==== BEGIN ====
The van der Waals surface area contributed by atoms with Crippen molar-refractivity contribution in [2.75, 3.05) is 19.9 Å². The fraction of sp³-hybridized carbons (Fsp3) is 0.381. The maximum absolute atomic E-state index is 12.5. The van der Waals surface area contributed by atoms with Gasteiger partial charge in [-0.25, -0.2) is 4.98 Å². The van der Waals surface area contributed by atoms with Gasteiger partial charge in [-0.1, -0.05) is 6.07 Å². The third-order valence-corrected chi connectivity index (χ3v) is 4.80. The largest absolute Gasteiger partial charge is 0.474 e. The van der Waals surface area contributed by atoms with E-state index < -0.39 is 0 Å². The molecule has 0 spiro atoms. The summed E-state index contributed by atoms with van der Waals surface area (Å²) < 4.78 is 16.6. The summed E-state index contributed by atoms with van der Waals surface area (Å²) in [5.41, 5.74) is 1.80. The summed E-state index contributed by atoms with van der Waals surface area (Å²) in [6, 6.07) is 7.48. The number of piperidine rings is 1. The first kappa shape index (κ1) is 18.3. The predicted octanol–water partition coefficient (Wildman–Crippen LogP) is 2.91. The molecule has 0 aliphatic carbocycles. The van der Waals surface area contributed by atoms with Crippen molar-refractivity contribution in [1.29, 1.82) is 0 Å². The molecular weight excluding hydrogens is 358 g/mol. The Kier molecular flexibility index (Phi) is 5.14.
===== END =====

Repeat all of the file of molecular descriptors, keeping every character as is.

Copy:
The van der Waals surface area contributed by atoms with Crippen molar-refractivity contribution in [2.75, 3.05) is 19.9 Å². The fraction of sp³-hybridized carbons (Fsp3) is 0.381. The maximum absolute atomic E-state index is 12.5. The van der Waals surface area contributed by atoms with Gasteiger partial charge in [-0.25, -0.2) is 4.98 Å². The van der Waals surface area contributed by atoms with Gasteiger partial charge in [-0.1, -0.05) is 6.07 Å². The third-order valence-corrected chi connectivity index (χ3v) is 4.80. The largest absolute Gasteiger partial charge is 0.474 e. The van der Waals surface area contributed by atoms with E-state index < -0.39 is 0 Å². The molecule has 0 spiro atoms. The summed E-state index contributed by atoms with van der Waals surface area (Å²) < 4.78 is 16.6. The summed E-state index contributed by atoms with van der Waals surface area (Å²) in [5.41, 5.74) is 1.80. The summed E-state index contributed by atoms with van der Waals surface area (Å²) in [6, 6.07) is 7.48. The number of piperidine rings is 1. The first kappa shape index (κ1) is 18.3. The predicted octanol–water partition coefficient (Wildman–Crippen LogP) is 2.91. The molecule has 0 aliphatic carbocycles. The van der Waals surface area contributed by atoms with Crippen molar-refractivity contribution in [1.29, 1.82) is 0 Å². The molecular weight excluding hydrogens is 358 g/mol. The Kier molecular flexibility index (Phi) is 5.14.